Deutsches Eck (German Corner) lies on a spit of land at the point where the Mosel flows into the Rhein. The name originates from the Knights of the Teutonic Order (Deutscher Orden) who settled and established their 1st centre here in 1216. Following banking-up of the promontory at the end of the 19th century, a monument to Emperor Wilhelm I was built here, commemorating the victory of 1871. The construction took from 1883 to 1897. The project was proposed a few weeks after the Emperor's death and a call for donations brought in 80,000 Mark from the Republic. It was Emperor Wilhelm II who decided on the final location of the monument; the parliament of the provinces had originally chosen the Drachenfels rock overlooking Königswinter. A total of 6 million gold Mark was spent on the project. Overall the monument was 37 metres high, the 14 metres equestrian statue of the Emperor was cast from 35,000 kg of copper ingots. The Emperor's gaze faced down rive, the horse's tail towards the arch-enemy: France. ;) After standing here for 48 years the monument was destroyed in World War II, on March 16 1945. Horse and rider tipped over to the right to hang head-down from the base of the monument. Then the statue simply disappeared, creating a great sensation! Until today no-one knows who was behind this "kidnapping", or why and how they did it!! The monument was initially redesigned without the statue by mounting the coats of arms of Germany's federal states along the semicircular South Wall. But in 1987 a Koblenz publisher made an impressive offer: he said he would finance a copy of the original statue and give it to the city of Koblenz as a present. And on September 2nd 1993, Europe's biggest floating crane lifted the faithful 61.5-ton bronze copy of the equestrian statue of Emperor Wilhelm I onto its restored pedestal.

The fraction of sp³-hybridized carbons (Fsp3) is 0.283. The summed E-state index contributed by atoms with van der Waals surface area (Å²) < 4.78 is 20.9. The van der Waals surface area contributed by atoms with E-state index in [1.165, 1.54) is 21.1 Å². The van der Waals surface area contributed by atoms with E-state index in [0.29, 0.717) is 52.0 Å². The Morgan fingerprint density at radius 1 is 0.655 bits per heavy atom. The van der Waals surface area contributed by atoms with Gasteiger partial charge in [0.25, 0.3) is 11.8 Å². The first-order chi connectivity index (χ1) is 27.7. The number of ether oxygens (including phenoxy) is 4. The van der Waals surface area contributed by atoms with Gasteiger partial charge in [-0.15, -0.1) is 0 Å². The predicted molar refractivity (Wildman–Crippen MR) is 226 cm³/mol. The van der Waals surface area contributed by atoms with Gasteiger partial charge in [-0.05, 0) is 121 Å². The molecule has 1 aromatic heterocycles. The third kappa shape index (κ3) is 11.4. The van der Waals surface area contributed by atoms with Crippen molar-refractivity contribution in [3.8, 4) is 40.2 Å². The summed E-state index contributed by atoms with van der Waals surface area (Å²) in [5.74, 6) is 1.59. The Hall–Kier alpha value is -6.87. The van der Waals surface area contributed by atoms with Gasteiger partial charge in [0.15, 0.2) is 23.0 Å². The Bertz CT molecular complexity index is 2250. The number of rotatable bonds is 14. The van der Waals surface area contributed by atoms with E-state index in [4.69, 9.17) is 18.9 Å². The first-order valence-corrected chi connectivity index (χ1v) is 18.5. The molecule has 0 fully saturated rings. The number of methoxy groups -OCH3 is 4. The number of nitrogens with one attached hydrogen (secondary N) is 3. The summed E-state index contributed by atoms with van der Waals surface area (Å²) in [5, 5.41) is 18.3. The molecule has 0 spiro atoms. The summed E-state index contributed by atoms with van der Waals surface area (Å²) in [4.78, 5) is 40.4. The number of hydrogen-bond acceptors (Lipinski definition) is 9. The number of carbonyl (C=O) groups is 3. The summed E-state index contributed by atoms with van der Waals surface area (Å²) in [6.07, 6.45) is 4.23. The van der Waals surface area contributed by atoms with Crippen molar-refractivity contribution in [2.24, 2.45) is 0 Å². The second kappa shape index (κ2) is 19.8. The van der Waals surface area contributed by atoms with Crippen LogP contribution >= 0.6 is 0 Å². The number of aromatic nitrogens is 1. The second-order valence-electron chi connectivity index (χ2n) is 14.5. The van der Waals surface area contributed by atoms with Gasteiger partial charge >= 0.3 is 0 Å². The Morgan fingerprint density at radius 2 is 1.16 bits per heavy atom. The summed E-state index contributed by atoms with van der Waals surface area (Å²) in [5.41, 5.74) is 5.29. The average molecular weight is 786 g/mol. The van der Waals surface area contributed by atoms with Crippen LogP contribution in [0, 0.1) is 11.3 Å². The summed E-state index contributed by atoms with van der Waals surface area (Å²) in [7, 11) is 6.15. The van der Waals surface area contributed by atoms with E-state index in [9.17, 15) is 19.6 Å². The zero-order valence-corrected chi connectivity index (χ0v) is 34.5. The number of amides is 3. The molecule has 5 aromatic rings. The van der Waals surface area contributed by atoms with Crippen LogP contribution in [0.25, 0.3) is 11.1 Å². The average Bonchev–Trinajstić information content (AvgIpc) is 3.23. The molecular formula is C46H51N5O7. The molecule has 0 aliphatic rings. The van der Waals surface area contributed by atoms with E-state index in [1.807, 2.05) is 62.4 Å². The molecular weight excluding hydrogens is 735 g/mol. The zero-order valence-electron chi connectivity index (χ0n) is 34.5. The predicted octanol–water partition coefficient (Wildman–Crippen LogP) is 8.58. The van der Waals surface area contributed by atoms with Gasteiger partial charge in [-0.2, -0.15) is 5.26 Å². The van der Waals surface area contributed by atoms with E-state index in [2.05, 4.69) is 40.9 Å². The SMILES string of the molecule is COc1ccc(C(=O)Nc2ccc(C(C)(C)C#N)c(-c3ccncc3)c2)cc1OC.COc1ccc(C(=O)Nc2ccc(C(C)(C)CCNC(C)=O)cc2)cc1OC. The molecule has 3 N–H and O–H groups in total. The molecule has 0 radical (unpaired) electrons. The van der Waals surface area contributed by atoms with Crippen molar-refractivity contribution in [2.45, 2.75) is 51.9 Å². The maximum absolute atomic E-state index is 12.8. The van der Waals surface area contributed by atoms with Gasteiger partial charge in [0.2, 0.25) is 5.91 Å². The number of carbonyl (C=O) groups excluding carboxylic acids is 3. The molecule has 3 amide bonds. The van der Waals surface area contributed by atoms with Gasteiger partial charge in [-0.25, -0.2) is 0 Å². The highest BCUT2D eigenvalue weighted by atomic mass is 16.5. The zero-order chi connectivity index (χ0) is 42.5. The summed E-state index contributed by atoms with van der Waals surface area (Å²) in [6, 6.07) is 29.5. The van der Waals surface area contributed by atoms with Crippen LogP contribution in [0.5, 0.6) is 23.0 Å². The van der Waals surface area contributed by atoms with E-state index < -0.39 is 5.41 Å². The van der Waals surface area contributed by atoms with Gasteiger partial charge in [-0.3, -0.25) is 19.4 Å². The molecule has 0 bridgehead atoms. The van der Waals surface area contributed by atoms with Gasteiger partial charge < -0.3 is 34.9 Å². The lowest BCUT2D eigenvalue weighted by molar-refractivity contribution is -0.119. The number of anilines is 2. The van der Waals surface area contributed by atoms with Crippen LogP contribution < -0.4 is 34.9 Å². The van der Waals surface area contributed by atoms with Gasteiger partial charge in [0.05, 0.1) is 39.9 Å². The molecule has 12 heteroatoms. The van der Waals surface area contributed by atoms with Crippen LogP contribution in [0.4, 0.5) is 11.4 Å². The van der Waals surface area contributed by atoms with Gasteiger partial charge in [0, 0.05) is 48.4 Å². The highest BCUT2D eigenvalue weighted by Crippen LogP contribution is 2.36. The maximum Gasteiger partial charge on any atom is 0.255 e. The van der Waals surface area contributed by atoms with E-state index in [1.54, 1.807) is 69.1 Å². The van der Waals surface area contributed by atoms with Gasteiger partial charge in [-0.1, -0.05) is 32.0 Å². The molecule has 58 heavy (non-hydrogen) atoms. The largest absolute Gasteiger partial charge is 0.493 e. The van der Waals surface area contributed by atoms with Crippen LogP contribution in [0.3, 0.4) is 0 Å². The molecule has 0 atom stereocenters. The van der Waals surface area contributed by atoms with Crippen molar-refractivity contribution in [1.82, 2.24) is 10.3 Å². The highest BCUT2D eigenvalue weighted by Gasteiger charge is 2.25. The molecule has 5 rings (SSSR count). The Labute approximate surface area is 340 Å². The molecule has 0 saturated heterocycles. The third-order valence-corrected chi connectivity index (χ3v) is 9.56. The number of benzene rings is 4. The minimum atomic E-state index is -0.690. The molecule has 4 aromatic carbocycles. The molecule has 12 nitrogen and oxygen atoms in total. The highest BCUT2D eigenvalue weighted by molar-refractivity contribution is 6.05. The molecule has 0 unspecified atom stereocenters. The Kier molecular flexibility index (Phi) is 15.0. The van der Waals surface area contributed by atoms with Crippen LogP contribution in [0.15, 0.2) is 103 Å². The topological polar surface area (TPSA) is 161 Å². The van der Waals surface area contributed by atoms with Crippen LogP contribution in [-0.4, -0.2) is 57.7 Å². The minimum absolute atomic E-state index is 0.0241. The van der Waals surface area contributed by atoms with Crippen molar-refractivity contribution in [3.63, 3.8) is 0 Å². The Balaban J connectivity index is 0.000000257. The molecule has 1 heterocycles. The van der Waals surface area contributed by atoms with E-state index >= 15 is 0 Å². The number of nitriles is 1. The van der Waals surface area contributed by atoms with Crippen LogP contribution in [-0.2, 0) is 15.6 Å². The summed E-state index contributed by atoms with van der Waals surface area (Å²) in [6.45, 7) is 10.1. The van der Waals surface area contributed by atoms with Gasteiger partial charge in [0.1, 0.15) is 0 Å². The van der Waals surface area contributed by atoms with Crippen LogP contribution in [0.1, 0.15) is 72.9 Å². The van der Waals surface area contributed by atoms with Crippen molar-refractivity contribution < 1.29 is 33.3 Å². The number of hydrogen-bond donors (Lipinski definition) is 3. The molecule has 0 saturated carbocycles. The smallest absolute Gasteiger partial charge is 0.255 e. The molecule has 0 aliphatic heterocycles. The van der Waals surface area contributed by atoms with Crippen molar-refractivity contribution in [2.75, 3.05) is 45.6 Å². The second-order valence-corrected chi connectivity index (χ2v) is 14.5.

We boarded our boat *The Loreley* at Koblenz and it took a leisurely 2.5 hours to reach Boppard. The hills along the Rhein were covered in vines and little churches and villages and castles, it was quiet and dreamlike and magical.
We were a group booking so I am not sure what the cost of individual tickets would be. It is possible to book your cruise on line at the website below.